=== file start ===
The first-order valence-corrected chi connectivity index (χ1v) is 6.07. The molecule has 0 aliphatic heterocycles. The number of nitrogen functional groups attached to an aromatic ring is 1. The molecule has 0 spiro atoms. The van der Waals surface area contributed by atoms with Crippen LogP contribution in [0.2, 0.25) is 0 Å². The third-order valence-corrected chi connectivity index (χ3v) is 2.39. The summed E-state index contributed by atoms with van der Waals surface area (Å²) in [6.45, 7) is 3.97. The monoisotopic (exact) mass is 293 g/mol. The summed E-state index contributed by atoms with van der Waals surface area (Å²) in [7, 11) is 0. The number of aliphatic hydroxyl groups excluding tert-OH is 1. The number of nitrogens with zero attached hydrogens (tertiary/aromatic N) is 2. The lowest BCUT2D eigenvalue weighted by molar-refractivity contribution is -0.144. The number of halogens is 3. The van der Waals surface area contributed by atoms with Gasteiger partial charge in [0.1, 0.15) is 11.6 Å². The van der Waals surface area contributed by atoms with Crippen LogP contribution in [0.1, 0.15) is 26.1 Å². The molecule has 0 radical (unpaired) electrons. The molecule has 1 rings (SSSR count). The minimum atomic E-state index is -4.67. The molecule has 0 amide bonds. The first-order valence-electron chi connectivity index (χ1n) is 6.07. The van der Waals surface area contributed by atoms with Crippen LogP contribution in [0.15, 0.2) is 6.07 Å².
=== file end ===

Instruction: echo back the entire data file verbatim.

The first-order valence-corrected chi connectivity index (χ1v) is 6.07. The molecule has 0 aliphatic heterocycles. The number of nitrogen functional groups attached to an aromatic ring is 1. The molecule has 0 spiro atoms. The van der Waals surface area contributed by atoms with Crippen LogP contribution in [0.2, 0.25) is 0 Å². The third-order valence-corrected chi connectivity index (χ3v) is 2.39. The summed E-state index contributed by atoms with van der Waals surface area (Å²) in [6.45, 7) is 3.97. The monoisotopic (exact) mass is 293 g/mol. The summed E-state index contributed by atoms with van der Waals surface area (Å²) in [7, 11) is 0. The number of aliphatic hydroxyl groups excluding tert-OH is 1. The number of nitrogens with zero attached hydrogens (tertiary/aromatic N) is 2. The lowest BCUT2D eigenvalue weighted by molar-refractivity contribution is -0.144. The number of halogens is 3. The van der Waals surface area contributed by atoms with Gasteiger partial charge in [0.1, 0.15) is 11.6 Å². The van der Waals surface area contributed by atoms with Crippen LogP contribution in [0.1, 0.15) is 26.1 Å². The molecule has 0 radical (unpaired) electrons. The molecule has 1 rings (SSSR count). The minimum atomic E-state index is -4.67. The molecule has 0 amide bonds. The first-order valence-electron chi connectivity index (χ1n) is 6.07. The van der Waals surface area contributed by atoms with Crippen LogP contribution in [0.15, 0.2) is 6.07 Å².